Hair transplant is the most effective solution for pattern hair loss. The FUSS or FUT technique (Follicular Unit Transplantation) or strip harvesting technique is a minimally invasive surgical procedure performed under local anaesthetic that can cover large areas with natural results.
The hair graft informative consult is essential for the correct indication of a micrograft as well as to inform patients of the realistic outcome expectations.
The consult on hair transplant consists of the following steps:
Although at first every patient can be a candidate for a hair transplant, it is important to observe the hair type of each patient, its placement, calibre and density; as well as the extension of the bald area that needs to be covered by the micrograft.
Two different scales are used to measure the suitability of micrograft hair replacement:
Norwood scale. Male hair loss classification
Ludwig scale: female hair loss classification
Hair thickness on the donor site is a conditioning factor in the degree of correction achieved in the final implant result. Hair thickness will create the sensation of density in the recipient site, more so than whether the transplanted follicles are fine and thin.
Hair density on the donor site will also determine the number of available follicles for grating as well as the final result. Most Caucasian patients have a density of 60 to 100 follicular units per square centimetre. Patients will less than 40 follicular units per square centimetre are inadequate for a transplant.
The extension in time and rate of the hair loss help us to establish and calibrate the advance and extension of baldness and loss of density.
Given the multifactorial nature of hair loss, it can never be ascertained precisely, but a fairly close approximation can de made.
As a general rule, patients with a loss of hair calibre at the end of adolescence or around age 20 are more likely to lose more hair and earlier than those who experience gradual thinning (atrophy), which is not cosmetically visible until the age of 30 or 40.
The degree of replacement achieved with a hair implant is conditioned by two factors:
For example, if a patient loses 1000 hairs over the course of a year and has 2000 hairs implanted, the final density reached will be 1000 hairs at the end of the first year and as time passes, the resulting density will be less. This is a clinical reality that the micrograft hair replacement patient must be aware of. They must know if the baldness can be considered stable or if it continues to evolve and may require additional hair transplant sessions.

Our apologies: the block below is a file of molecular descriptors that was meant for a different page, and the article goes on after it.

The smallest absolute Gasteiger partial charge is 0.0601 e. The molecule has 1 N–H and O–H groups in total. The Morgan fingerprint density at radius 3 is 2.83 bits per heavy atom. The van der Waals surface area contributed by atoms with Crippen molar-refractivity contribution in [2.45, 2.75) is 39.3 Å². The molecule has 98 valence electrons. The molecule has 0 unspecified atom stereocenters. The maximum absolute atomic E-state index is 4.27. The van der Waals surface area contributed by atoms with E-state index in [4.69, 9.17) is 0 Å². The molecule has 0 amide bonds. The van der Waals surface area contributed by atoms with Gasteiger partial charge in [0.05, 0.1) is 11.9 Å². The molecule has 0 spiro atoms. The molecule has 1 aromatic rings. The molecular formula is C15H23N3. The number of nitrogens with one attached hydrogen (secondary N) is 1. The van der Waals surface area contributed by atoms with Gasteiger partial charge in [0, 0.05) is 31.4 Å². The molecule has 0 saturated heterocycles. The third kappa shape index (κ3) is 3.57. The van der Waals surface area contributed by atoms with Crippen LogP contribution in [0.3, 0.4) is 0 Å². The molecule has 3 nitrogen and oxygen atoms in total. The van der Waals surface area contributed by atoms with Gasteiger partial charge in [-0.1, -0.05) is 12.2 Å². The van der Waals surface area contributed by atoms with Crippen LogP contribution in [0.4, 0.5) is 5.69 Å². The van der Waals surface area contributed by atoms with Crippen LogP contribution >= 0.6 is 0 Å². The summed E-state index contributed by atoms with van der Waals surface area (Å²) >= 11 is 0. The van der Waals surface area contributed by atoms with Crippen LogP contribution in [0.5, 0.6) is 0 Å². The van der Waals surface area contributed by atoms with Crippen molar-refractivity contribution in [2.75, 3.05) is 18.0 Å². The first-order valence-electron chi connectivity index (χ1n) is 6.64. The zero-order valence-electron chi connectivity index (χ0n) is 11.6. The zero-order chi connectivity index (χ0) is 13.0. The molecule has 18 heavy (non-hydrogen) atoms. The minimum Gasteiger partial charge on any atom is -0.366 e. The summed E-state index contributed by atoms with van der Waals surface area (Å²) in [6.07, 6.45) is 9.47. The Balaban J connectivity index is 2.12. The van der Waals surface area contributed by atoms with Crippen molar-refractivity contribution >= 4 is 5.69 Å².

The role of medication in hair transplant is an issue that should be discussed with the patient because it is of utmost importance to preserve pre-existing hair. Therefore, it is often recommended that the patient start a course of minoxidil or finasteride treatment to slow down hair loss.
In any case, when it comes to designing the micrograft hair replacement, the physician should plan in regard to the distribution of the hair. It must be considered that the patient may decide to quit the medication in the long-term and the area of existing hair can be cleared to a greater or lesser degree.
In addition, the physician must know any relevant details relating to the patient's health as well as the intake of medicines. Anticoagulant drugs greatly hinder this technique. In general, patients taking anticoagulant medication should request permission from their physician to suspend treatment for the hair implant procedure to be viable.
The hair transplant result must be natural throughout the years, regardless of whether the tendency for hair loss is maintained and the patient continues to progressively lose hair. This fact must be taken into consideration when defining the characteristics of the graft and must be discussed thoroughly with the patient.
In general, the front area of the scalp is the area where results are most assured and most visible for the hair graft, for both women and men. The crown is more difficult, because if the bald area continues to spread, the result can be unnatural over time, leaving an isolated micrograft in the centre of the crown, surrounded by a ring of complete baldness.
Before and after the hair transplant. Picture courtesy of Dr. Ruiz Alconero
The vast majority of hair grafts are performed with local anaesthetic. For patients with a high level of anxiety, a certain amount of sedation may be required.
Hair can be obtained by removing a strip of scalp (which is later broken down into small grafts consisting of one or several hairs) from the occipital region. Another method is the FUE technique, in which micrografts of 1 to 4 follicles are extracted and then directly grafted onto the recipient site.
Patients must be informed that if the hair is extracted from the donor site via the strip method, residual scarring can be somewhat visible if they decide to wear their hair very short or shaved. If the patient wears their hair short, the FUE technique is a better option.
Duration of the complete technique depends on the total number of micrografts to be transplanted. For 2,000 to 3,000 implants, the entire procedure could last 8 to 12 hours.
To improve patient comfort while undergoing micrograft hair replacement, they can listen to music, watch TV or films to keep them entertained. Once the technique is finished, the area may be bandaged or left uncovered. In either case, the patient must be careful not to injure the newly transplanted grafts.